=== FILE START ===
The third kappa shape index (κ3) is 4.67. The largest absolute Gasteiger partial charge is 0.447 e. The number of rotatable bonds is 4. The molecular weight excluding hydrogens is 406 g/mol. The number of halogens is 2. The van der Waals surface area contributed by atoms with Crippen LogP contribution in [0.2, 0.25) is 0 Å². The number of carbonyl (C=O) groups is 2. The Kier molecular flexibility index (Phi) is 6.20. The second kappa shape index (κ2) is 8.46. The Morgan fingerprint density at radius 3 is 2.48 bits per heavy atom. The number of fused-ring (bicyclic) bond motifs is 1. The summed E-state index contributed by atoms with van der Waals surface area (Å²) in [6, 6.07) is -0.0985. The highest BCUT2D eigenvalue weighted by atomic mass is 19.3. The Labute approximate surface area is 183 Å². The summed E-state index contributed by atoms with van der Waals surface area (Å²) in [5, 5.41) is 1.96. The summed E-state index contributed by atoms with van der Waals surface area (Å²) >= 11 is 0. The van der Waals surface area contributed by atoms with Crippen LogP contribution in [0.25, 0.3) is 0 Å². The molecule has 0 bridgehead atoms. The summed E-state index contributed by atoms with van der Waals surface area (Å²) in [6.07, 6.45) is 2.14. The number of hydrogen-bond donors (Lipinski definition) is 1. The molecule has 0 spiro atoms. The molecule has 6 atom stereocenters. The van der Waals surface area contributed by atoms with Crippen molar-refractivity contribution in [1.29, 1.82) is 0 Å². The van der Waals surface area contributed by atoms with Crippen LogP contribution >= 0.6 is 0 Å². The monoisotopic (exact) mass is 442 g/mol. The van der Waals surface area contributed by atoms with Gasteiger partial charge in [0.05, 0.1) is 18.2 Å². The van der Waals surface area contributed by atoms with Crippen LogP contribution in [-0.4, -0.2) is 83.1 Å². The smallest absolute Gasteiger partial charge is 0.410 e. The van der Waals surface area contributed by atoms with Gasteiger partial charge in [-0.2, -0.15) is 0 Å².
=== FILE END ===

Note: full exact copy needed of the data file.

The third kappa shape index (κ3) is 4.67. The largest absolute Gasteiger partial charge is 0.447 e. The number of rotatable bonds is 4. The molecular weight excluding hydrogens is 406 g/mol. The number of halogens is 2. The van der Waals surface area contributed by atoms with Crippen LogP contribution in [0.2, 0.25) is 0 Å². The number of carbonyl (C=O) groups is 2. The Kier molecular flexibility index (Phi) is 6.20. The second kappa shape index (κ2) is 8.46. The Morgan fingerprint density at radius 3 is 2.48 bits per heavy atom. The number of fused-ring (bicyclic) bond motifs is 1. The summed E-state index contributed by atoms with van der Waals surface area (Å²) in [6, 6.07) is -0.0985. The highest BCUT2D eigenvalue weighted by atomic mass is 19.3. The Labute approximate surface area is 183 Å². The summed E-state index contributed by atoms with van der Waals surface area (Å²) in [5, 5.41) is 1.96. The summed E-state index contributed by atoms with van der Waals surface area (Å²) >= 11 is 0. The van der Waals surface area contributed by atoms with Crippen LogP contribution in [0.25, 0.3) is 0 Å². The molecule has 0 bridgehead atoms. The summed E-state index contributed by atoms with van der Waals surface area (Å²) in [6.07, 6.45) is 2.14. The number of hydrogen-bond donors (Lipinski definition) is 1. The molecule has 0 spiro atoms. The molecule has 6 atom stereocenters. The van der Waals surface area contributed by atoms with Crippen molar-refractivity contribution in [1.29, 1.82) is 0 Å². The van der Waals surface area contributed by atoms with Crippen LogP contribution >= 0.6 is 0 Å². The monoisotopic (exact) mass is 442 g/mol. The van der Waals surface area contributed by atoms with Gasteiger partial charge in [0.05, 0.1) is 18.2 Å². The van der Waals surface area contributed by atoms with Crippen LogP contribution in [-0.4, -0.2) is 83.1 Å². The smallest absolute Gasteiger partial charge is 0.410 e. The van der Waals surface area contributed by atoms with Gasteiger partial charge in [-0.2, -0.15) is 0 Å².